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Christian Living

The Mystery of God

If We Can Fully Understand God, Then He’s Not a Very Great God

Some people are confused when they hear about Jesus or read the Bible. Because they don’t fully understand everything, they dismiss him, waiting until everything makes sense. It never will. At least not during our existence here on earth. This is the mystery of God.

Though I want to comprehend everything the Bible says, I know I never will. But that doesn’t mean I should stop trying. In the same way I want to fully know everything about God. Yet in my lifetime, I never will, but I will persist in pursuing him and drawing closer to him each day for the rest of my life.

In many respects, God is a mystery to us. And, for me, the mystery of God thrills me. It’s an allure that attracts me, that draws me to him.

He is the creator, and we are his created. Who are we to presume that we can ever fully comprehend an all-powerful, all-knowing, and always present deity who lives outside of the space-time reality he created for us? See Isaiah 29:16.

Here are some things Scripture says about the mystery of God:

Accept Our Position

“Can you fathom the mysteries of God? Can you probe the limits of the Almighty? (Job 11:7, NIV), but then consider 1 Corinthians 4:1.

Love Others More Than Knowledge

“If I have the gift of prophecy and can fathom all mysteries and all knowledge, and if I have a faith that can move mountains, but do not have love, I am nothing,” (1 Corinthians 13:2, NIV).

Know the Mystery

“He made known to us the mystery of his will according to his good pleasure, which he purposed in Christ, to be put into effect when the times reach their fulfillment—to bring unity to all things in heaven and on earth under Christ” (Ephesians 1:9-10, NIV). Also see Ephesians 3:2-5 and Colossians 2:2.

Declare the Long-Hidden Mystery

“We declare God’s wisdom, a mystery that has been hidden and that God destined for our glory before time began” (1 Corinthians 2:7, NIV). Also see Colossians 1:25-27, Ephesians 3:8-9, and Romans 16:24-27.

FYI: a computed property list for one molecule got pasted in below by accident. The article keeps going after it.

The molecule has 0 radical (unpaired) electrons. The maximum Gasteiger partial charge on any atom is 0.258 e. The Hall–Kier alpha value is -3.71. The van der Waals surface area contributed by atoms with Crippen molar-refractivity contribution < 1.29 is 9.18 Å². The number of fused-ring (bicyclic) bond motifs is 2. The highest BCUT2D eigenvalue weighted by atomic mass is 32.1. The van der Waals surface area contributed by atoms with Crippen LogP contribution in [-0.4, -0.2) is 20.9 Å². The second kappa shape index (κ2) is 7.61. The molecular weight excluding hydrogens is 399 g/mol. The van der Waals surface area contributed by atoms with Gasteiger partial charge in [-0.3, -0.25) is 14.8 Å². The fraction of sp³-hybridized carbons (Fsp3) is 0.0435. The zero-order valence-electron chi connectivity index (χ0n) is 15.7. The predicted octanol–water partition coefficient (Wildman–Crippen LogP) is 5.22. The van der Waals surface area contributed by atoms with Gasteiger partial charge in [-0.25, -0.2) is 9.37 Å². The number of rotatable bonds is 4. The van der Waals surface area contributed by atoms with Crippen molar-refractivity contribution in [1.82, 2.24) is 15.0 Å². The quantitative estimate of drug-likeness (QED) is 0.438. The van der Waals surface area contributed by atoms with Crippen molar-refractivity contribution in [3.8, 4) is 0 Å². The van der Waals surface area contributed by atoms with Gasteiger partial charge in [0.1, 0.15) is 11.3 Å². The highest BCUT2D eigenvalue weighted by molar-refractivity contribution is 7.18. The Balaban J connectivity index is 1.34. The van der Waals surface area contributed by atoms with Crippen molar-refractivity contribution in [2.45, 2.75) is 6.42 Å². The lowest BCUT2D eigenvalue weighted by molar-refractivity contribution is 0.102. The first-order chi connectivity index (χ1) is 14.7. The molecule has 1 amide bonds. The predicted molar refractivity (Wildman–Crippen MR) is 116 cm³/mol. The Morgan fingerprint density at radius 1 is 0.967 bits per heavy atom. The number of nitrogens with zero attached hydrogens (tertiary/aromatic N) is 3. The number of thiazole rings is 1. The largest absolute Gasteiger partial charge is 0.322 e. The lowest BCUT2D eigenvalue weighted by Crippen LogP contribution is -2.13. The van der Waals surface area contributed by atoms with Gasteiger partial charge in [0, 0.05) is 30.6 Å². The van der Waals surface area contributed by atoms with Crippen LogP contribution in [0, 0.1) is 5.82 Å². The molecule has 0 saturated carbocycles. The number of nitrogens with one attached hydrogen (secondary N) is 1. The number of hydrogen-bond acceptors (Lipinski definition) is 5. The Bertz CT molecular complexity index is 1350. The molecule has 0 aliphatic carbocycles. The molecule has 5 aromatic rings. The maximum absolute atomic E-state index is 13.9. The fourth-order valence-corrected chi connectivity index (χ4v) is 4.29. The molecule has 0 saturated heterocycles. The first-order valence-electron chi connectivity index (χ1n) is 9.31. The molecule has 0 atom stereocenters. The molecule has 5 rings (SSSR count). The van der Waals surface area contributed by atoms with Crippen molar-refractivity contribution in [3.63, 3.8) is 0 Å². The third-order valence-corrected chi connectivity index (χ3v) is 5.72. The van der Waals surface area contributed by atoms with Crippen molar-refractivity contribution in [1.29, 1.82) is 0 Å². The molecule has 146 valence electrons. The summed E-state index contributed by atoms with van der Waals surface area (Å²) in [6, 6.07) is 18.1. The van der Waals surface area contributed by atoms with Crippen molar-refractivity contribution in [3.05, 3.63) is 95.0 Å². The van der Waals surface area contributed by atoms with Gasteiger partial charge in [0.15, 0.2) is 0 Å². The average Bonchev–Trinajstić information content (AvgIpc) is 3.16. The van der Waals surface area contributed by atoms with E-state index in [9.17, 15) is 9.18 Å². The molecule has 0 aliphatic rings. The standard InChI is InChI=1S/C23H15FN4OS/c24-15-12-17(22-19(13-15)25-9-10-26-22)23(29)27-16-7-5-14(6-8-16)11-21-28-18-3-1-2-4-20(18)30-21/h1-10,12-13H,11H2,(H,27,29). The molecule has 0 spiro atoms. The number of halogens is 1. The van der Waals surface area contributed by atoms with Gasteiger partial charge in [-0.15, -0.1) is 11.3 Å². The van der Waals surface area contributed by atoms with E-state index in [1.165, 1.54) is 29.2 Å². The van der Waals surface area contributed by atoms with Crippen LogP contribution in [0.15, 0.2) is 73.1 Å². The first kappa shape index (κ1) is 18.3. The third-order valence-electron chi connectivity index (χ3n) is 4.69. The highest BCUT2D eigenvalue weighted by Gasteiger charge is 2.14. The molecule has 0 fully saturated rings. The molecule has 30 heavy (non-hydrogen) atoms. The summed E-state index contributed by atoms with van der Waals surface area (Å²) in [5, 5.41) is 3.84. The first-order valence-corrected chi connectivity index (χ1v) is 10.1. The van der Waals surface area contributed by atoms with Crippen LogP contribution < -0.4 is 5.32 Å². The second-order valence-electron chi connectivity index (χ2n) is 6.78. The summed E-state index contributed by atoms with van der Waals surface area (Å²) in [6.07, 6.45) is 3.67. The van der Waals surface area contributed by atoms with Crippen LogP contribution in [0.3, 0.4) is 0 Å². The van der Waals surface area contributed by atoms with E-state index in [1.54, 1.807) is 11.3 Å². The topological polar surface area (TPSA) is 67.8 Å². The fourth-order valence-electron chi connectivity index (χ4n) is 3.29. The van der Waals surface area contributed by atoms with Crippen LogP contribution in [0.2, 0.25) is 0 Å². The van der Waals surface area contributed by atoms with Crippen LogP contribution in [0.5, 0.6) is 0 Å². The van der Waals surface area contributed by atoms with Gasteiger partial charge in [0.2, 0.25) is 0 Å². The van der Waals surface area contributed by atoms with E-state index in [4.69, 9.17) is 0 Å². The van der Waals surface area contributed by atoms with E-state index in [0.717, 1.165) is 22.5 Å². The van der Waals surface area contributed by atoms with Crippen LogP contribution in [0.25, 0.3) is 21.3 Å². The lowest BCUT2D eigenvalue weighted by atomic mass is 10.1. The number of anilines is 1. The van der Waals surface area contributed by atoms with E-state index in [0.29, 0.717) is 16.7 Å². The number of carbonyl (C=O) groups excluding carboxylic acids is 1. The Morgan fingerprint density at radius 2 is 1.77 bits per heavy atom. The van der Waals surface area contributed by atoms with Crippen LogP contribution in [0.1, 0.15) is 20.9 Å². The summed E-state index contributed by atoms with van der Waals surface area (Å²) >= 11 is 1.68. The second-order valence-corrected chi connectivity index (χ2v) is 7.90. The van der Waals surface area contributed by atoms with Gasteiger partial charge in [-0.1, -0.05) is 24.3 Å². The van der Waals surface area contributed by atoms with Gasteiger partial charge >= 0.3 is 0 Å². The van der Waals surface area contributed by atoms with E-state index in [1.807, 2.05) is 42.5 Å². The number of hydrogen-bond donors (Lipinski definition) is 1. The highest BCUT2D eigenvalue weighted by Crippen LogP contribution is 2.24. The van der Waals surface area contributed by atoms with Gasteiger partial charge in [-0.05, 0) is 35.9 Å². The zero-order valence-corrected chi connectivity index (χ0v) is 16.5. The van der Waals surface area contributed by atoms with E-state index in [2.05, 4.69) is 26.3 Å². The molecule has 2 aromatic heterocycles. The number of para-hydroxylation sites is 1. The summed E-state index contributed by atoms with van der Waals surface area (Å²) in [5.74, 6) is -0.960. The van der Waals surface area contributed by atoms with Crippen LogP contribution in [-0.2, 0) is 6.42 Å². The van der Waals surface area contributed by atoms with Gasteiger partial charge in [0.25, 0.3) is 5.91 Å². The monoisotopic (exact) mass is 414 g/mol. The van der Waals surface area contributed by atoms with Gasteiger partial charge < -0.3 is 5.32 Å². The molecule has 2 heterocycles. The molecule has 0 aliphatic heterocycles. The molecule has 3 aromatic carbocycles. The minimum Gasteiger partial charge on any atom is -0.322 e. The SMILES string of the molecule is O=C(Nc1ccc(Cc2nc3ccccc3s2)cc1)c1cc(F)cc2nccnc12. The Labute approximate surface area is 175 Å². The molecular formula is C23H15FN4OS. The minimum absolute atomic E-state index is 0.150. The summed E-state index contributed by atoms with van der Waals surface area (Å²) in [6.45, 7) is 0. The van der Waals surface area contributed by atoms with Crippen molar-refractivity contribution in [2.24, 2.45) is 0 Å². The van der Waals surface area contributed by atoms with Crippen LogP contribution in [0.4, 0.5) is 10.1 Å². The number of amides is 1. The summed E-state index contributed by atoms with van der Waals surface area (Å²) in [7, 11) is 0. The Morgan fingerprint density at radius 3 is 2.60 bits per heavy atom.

Let Everyone Hear the Mystery

“This mystery is that through the gospel the Gentiles are heirs together with Israel, members together of one body, and sharers together in the promise in Christ Jesus” (Ephesians 3:6, NIV). Also see Romans 11:25-26.

Pray for Missionaries of This Mystery

“Pray for us, too, that God may open a door for our message, so that we may proclaim the mystery of Christ” (Colossians 4:3, NIV). Also see Ephesians 6:19-20.

Utter the Mysteries

“For anyone who speaks in a tongue does not speak to people but to God. Indeed, no one understands them; they utter mysteries by the Spirit (1 Corinthians 14:2, NIV).

Embrace the Mystery of Jesus and His Church

“‘For this reason a man will leave his father and mother and be united to his wife, and the two will become one flesh.’ This is a profound mystery—but I am talking about Christ and the church” (Ephesians 5:31-32, NIV).

Anticipate Being Changed

“Listen, I tell you a mystery: We will not all sleep, but we will all be changed—in a flash, in the twinkling of an eye, at the last trumpet. For the trumpet will sound, the dead will be raised imperishable, and we will be changed” (1 Corinthians 15:51-52, NIV).

Look Forward to the Mystery of God Being Accomplished

“But in the days when the seventh angel is about to sound his trumpet, the mystery of God will be accomplished” (Revelation 10:7, NIV).

We don’t need to fully comprehend the mysteries of God. Instead, we should allow them to draw us closer to him. Click To Tweet

Mystery of God